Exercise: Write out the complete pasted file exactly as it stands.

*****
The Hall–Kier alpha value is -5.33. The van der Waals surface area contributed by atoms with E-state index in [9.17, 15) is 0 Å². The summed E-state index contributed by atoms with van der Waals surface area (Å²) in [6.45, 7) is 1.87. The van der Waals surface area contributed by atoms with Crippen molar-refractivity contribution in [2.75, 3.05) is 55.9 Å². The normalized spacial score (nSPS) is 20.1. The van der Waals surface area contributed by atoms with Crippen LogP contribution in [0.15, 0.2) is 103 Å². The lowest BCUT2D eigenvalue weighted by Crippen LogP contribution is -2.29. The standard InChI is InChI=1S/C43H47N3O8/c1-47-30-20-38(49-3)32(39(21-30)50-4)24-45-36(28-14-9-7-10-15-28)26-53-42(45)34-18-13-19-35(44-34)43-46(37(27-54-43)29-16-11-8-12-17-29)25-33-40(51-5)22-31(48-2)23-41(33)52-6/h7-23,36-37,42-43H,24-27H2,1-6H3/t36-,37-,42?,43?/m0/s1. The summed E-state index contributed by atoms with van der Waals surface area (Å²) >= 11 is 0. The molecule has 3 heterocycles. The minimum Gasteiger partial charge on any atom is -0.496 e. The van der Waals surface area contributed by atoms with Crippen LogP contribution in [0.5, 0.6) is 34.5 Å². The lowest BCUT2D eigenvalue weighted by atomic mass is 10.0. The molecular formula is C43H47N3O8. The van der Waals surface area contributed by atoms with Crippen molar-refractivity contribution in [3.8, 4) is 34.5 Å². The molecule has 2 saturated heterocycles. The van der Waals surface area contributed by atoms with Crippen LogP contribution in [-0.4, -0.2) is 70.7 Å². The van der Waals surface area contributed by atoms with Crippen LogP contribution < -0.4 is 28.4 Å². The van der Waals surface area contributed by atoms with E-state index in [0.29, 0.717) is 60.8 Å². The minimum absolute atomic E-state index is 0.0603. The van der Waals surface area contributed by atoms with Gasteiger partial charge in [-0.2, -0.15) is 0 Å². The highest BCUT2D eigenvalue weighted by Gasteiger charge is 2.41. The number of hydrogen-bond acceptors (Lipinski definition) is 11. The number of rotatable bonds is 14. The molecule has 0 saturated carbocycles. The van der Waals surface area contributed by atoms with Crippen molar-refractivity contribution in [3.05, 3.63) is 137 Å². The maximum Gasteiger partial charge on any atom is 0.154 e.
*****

The Hall–Kier alpha value is -5.33. The van der Waals surface area contributed by atoms with E-state index in [9.17, 15) is 0 Å². The summed E-state index contributed by atoms with van der Waals surface area (Å²) in [6.45, 7) is 1.87. The van der Waals surface area contributed by atoms with Crippen molar-refractivity contribution in [2.75, 3.05) is 55.9 Å². The normalized spacial score (nSPS) is 20.1. The van der Waals surface area contributed by atoms with Crippen LogP contribution in [0.15, 0.2) is 103 Å². The lowest BCUT2D eigenvalue weighted by Crippen LogP contribution is -2.29. The standard InChI is InChI=1S/C43H47N3O8/c1-47-30-20-38(49-3)32(39(21-30)50-4)24-45-36(28-14-9-7-10-15-28)26-53-42(45)34-18-13-19-35(44-34)43-46(37(27-54-43)29-16-11-8-12-17-29)25-33-40(51-5)22-31(48-2)23-41(33)52-6/h7-23,36-37,42-43H,24-27H2,1-6H3/t36-,37-,42?,43?/m0/s1. The summed E-state index contributed by atoms with van der Waals surface area (Å²) >= 11 is 0. The molecule has 3 heterocycles. The minimum Gasteiger partial charge on any atom is -0.496 e. The van der Waals surface area contributed by atoms with Crippen LogP contribution in [0.5, 0.6) is 34.5 Å². The lowest BCUT2D eigenvalue weighted by atomic mass is 10.0. The molecular formula is C43H47N3O8. The van der Waals surface area contributed by atoms with Crippen molar-refractivity contribution in [3.8, 4) is 34.5 Å². The molecule has 2 saturated heterocycles. The van der Waals surface area contributed by atoms with Crippen LogP contribution in [-0.4, -0.2) is 70.7 Å². The van der Waals surface area contributed by atoms with Crippen LogP contribution < -0.4 is 28.4 Å². The van der Waals surface area contributed by atoms with E-state index in [0.29, 0.717) is 60.8 Å². The minimum absolute atomic E-state index is 0.0603. The van der Waals surface area contributed by atoms with Gasteiger partial charge in [-0.2, -0.15) is 0 Å². The highest BCUT2D eigenvalue weighted by Gasteiger charge is 2.41. The number of hydrogen-bond acceptors (Lipinski definition) is 11. The number of rotatable bonds is 14. The molecule has 0 saturated carbocycles. The van der Waals surface area contributed by atoms with Crippen molar-refractivity contribution in [3.05, 3.63) is 137 Å². The maximum Gasteiger partial charge on any atom is 0.154 e.